Free Study Guide: Little Women by Louisa May Alcott|
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LITTLE WOMEN: PLOT NOTES / BOOK REPORT
Jo is a true diplomat. Regardless of which Laurence she is talking to,
she can find a way to be sympathetic without totally agreeing. Thus she
can enable each individual to look at a situation from a different perspective.
The girls and Marmee celebrate another Christmas along with Hannah and
Laurie. Mrs. March has a letter from her husband saying he will soon be
with them. While occupying themselves with such blessings as they have,
however, they are surprised by the appearance of Mr. Brook and Father
at the door. He still has some convalescent time ahead of him, but is
able to sit in an easy chair along with Beth and enjoy the company of
the family. Laurie, Mr. Laurence and Mr. Brooke dine with them. In spite
of the happiness of the occasion, Jo cannot resist glaring at Mr. Brooke.
The family is all together again. Although Mr. March will remain a fairly
useless character, his observations of his girls provide us with a midpoint
summary on his daughters’ maturity at this point. He notices that Amy
takes less choice pieces of meat for herself and willingly runs errands
for her mother. Jo is acting more like a lady, dressing more neatly, refraining
from slang and using chairs rather than lying about on the floor like
a tomboy. Meg has abused and roughened her hands with housework, but Mr.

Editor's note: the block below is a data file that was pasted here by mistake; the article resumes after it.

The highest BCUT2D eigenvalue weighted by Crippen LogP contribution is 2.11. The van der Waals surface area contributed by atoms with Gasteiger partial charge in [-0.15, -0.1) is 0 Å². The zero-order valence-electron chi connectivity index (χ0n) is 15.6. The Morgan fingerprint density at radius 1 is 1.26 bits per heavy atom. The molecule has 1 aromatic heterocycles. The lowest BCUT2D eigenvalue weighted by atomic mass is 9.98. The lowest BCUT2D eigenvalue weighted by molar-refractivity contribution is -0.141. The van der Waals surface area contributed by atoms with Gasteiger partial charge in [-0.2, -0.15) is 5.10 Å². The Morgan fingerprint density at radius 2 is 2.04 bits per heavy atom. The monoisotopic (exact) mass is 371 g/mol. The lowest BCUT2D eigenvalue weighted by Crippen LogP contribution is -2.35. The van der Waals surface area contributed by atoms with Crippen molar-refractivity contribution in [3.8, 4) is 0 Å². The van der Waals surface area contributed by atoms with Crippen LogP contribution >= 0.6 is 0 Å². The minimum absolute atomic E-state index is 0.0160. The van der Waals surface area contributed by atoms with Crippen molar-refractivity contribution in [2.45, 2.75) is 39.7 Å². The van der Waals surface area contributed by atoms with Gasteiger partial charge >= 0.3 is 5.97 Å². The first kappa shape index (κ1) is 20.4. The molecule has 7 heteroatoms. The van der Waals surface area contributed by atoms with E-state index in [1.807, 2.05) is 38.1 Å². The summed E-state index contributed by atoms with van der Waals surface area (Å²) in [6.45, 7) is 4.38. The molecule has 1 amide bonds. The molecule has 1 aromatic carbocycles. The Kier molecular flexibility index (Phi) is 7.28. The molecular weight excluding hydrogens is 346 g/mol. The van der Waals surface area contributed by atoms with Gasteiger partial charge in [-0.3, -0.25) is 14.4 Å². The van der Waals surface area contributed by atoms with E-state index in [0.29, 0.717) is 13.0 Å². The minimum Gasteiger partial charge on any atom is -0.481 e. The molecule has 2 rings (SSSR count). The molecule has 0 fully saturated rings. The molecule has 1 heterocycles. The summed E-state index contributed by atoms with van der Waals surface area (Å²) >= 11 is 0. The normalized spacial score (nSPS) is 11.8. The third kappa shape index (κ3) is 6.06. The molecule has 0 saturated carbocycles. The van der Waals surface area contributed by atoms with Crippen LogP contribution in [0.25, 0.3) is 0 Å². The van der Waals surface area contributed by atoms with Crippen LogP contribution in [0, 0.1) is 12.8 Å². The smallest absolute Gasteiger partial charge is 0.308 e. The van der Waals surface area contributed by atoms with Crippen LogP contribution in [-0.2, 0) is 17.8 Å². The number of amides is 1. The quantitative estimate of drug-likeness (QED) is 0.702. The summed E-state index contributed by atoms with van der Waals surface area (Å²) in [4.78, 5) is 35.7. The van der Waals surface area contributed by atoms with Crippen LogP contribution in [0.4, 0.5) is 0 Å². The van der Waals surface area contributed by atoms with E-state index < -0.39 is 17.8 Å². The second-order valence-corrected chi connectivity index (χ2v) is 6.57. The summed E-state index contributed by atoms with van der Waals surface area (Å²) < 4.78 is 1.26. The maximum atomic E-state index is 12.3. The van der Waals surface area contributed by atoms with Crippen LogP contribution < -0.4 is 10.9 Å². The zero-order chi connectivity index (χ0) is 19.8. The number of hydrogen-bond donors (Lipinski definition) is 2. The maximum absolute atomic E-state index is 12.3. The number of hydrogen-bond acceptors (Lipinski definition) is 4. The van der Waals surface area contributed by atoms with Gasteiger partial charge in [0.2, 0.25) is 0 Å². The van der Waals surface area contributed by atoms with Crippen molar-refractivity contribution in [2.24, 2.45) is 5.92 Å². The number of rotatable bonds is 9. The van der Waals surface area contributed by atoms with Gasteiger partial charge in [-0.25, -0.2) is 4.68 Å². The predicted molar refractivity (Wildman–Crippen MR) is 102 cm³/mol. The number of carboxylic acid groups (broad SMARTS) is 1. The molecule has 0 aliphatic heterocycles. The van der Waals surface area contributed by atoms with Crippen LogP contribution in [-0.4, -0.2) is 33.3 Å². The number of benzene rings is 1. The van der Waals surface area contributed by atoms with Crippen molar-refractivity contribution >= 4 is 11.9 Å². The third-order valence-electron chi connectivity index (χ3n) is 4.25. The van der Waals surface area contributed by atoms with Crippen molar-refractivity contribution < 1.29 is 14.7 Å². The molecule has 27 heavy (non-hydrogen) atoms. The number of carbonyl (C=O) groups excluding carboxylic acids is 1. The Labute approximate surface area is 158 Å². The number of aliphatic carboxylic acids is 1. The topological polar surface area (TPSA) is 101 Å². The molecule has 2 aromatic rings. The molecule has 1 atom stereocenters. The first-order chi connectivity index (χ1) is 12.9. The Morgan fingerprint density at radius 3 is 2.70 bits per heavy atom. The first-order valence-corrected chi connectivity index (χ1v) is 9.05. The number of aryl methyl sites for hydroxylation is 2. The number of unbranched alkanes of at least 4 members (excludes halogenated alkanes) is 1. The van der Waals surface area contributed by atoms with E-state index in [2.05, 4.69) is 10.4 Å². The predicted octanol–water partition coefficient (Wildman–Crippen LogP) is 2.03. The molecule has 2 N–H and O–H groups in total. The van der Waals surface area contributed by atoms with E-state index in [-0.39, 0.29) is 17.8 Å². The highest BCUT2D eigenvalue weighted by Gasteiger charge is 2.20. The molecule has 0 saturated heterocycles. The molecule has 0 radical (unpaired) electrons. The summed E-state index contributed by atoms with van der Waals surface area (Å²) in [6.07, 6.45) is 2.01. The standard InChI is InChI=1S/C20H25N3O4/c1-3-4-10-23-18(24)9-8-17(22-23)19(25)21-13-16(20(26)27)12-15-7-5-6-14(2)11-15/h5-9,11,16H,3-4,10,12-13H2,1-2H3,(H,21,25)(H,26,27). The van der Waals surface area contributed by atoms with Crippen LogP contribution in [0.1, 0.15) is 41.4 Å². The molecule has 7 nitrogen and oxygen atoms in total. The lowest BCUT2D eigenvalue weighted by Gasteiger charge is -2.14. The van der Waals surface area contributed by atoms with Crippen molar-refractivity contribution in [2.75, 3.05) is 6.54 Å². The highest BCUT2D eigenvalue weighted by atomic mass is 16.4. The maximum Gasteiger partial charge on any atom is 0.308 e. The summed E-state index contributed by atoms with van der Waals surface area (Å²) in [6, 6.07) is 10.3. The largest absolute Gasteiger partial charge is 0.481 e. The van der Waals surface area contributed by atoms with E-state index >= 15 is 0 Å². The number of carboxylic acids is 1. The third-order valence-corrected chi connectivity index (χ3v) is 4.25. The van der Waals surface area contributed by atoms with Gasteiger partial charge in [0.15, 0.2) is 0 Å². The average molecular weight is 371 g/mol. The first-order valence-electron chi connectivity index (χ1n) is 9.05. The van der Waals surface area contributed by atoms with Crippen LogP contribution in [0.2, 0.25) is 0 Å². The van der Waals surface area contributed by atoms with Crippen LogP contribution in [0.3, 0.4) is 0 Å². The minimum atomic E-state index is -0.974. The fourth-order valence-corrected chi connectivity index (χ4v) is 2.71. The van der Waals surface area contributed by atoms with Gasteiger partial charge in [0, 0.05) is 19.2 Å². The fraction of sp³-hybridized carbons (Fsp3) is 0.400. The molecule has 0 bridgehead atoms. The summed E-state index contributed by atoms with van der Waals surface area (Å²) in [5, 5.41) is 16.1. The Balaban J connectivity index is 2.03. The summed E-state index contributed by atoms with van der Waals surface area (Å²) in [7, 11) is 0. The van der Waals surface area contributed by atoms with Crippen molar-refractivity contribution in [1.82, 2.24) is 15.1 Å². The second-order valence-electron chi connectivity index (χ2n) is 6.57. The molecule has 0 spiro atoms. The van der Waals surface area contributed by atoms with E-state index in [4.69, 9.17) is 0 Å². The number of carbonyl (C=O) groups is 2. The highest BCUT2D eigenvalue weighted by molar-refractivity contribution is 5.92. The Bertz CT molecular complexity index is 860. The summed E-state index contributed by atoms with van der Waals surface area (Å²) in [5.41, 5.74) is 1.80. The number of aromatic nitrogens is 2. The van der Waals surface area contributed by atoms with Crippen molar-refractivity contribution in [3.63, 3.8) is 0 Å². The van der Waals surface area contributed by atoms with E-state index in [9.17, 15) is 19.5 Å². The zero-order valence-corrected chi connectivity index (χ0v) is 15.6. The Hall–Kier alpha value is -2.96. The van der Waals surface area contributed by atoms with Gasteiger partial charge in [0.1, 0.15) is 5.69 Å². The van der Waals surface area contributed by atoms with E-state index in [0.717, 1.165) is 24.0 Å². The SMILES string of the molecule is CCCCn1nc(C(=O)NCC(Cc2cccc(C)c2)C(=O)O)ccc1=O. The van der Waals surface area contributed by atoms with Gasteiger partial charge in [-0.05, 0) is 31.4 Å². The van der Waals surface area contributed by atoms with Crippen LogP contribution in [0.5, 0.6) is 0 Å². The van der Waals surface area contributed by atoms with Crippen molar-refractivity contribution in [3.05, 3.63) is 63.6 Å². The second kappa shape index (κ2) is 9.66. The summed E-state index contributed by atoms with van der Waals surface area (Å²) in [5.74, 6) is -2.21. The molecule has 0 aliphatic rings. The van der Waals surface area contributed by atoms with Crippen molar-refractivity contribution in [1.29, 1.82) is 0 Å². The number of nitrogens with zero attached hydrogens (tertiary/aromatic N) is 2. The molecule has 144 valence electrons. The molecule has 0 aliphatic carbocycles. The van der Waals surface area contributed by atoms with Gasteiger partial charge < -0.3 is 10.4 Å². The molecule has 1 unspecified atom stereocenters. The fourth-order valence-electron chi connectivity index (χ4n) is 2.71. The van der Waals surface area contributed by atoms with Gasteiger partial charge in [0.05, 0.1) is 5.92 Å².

March values such "womanly skill" more than "white hands
or fashionable accomplishments." Beth is not as shy as she once was,
although her father is afraid to say much about her for fear she will
"slip away altogether." His observations thus give the reader
a concise way of comparing the girls of the first chapter with the girls
of this second Christmas of the novel.
Dec 26. Laurie torments Meg about his impression of Brooke’s courtship. Meg confides in Jo, declaring that she would turn Mr. Brooks down because she is too young to think of marriage. Nevertheless, Mr. Brooks approaches Meg before the day is over and tries to ask permission to court her. In a sudden urge to be coy, Meg refuses him, telling him to go away and stop thinking of her at all. Just when Meg is enjoying a sense of power, Aunt March wanders in and immediately assumes the Brooke has proposed. Aunt March forbids the arrangement, telling Meg that she will not get a penny of her money if she marries that "cook." Aunt March accuses Mr. Brooke (John) of wanting Meg for money he thinks she will have. Meg takes offense and defends John, declaring his honor and her love for him.
Of course, the entire exchange has taken place in front of John and
he is touched by Meg’s defense and her true feelings for him. The chapter
ends with the two in each other’s arms while the rest of the family-except
for Jo- bask in the overflow of the lovers’ happiness.
(none needed for this chapter)
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Ruff, Dr. Karen S C. "TheBestNotes on Little Women".
. 09 May 2017